Detroit Casinos Stuck In Limbo As Reopened Tribal Properties Across Michigan Welcome Gamblers

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The casino reopenings are plowing ahead in Michigan.

Of the 26 casinos in the Wolverine State, all of which shut down in March as the COVID-19 virus spread across the country, three had reopened prior to Friday and seven more are slated to follow by Monday, June 1.

That will give the state 10 open casinos when the new month begins — all of them tribal casinos that are not governed by Michigan’s rules.

The three Detroit casinos — the only non-tribal, commercial casinos in the state — don’t have the same freedom to decide when they should reopen. Gov. Gretchen Whitmer’s stay-at-home order is in effect through June 12, if not beyond, putting MGM Grand Detroit, MotorCity Casino, and Greektown Casino at a relative disadvantage.

Unless, that is, opening at limited capacity, at a time when a majority of Americans are still disinclined to engage in non-essential indoor activities, proves unprofitable for the 10 tribal casinos trying it out.

The Detroit casino trio will have the advantage, if you could call it that, of observing what works, what doesn’t, where money is well spent, and where money is poorly spent, while they remain sidelined for at least two more weeks.

Opening back up in MI and beyond

The Island Resort & Casino in the Upper Peninsula was the first to reopen, on May 16, followed by the Odawa Casino in Mackinaw and the Northern Waters Casino Resort, both on May 22. Safety measures at the properties have included face mask requirements, temperature checks, and limits on the number of open table games and machines to help keep guests appropriately distanced.

Four tribes — Gun Lake Tribe, Nottawaseppi Huron Band of Potawatomi, Saginaw Chippewa Indian Tribe, and Bay Mills Indian Community — have started reopening seven additional casinos among them beginning at 10 a.m. Friday.

This is part of a national trend toward reopening, as 217 of the 989 U.S. casinos were welcoming customers heading into Friday.

The most significant news on the reopening front came Wednesday when Nevada Gov. Steve Sisolak announced that Las Vegas casinos could open again on June 4. The Vegas economy is heavily fueled by tourism, which figures to be in short supply with the virus far from contained at this stage. With that in mind, some might consider it surprising that Las Vegas casinos would reopen before Detroit casinos.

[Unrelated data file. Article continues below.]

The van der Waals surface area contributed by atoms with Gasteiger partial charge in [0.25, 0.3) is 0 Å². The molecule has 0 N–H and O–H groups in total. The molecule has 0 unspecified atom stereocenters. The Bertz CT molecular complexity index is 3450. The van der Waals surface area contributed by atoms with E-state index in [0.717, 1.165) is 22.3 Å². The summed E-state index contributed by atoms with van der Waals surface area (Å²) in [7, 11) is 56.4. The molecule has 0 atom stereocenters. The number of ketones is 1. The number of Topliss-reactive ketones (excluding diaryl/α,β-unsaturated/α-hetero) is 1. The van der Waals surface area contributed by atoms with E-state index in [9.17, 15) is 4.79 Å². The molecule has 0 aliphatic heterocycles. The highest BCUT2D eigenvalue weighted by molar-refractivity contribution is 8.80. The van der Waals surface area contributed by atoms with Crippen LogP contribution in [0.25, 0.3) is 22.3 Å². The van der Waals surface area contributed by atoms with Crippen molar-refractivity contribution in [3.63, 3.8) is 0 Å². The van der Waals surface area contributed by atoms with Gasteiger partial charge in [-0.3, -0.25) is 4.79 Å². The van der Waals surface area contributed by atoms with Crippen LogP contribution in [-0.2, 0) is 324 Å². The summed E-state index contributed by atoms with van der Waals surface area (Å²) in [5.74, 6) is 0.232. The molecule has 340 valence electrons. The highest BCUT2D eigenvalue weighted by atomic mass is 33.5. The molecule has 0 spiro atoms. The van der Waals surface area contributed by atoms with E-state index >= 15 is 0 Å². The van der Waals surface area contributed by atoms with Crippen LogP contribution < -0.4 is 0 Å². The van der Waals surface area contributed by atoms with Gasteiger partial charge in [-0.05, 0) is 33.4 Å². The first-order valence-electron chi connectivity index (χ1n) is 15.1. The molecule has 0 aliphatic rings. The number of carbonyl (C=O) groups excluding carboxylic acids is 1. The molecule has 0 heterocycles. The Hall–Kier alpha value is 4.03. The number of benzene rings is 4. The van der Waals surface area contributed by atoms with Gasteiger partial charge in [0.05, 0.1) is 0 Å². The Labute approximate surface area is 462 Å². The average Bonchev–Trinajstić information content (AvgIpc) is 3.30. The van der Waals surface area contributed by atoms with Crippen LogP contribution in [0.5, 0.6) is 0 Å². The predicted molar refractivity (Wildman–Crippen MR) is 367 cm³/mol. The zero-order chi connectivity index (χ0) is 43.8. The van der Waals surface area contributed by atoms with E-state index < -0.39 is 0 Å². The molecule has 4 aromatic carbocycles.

Then again, the casinos are Las Vegas, to a large extent. While the owners, executives, and employees at the three Detroit casinos won’t want to hear it, the Motor City has different economic priorities.

But this pandemic has dealt a brutal blow to those downtown casinos and to those who benefit from their taxes. According to city estimates, Detroit is losing about $600,000 a day in tax revenue while the casinos are closed.

That assumes, however, casinos would be operating at full capacity as they were before COVID-19. The daily revenue for the casinos and for the city and state if they were to reopen right now would be significantly reduced.

iGaming is the answer … eventually

No matter how you frame it, the Detroit casinos have reason to be envious of the various smaller tribal properties that can return employees to work and at least begin attempting to turn a profit. While some segment of the population wouldn’t even begin to consider playing in a casino yet, there have been reports around the country of people driving multiple hours to patronize a reopened casino.

It’s no consolation right now, but iGaming can and will eventually help to level out a revenue imbalance such as this.

In December, Gov. Whitmer put her signature on legislation permitting online casino, poker, and sports betting in Michigan, and while none of that was expected to go live until early 2021, the pandemic has inspired a possible fast-tracking of the launch.

Should casinos have to close again if there are additional waves of COVID-19 spread, and if there prove to be frequent reopenings and re-closings until a vaccine is widely available, online gaming revenue will prove vital to all of the operators in the state.

For now, though, brick-and-mortar is the only option available.

And for three of the 26 casinos, it’s not an option at all yet.

Photo courtesy of Shutterstock.com

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Eric Raskin

Eric is a veteran writer, editor, and podcaster in the sports and gaming industries. He was the editor-in-chief of the poker magazine All In for nearly a decade, is the author of the book The Moneymaker Effect, and has contributed to such outlets as ESPN.com, Grantland.com, and Playboy.

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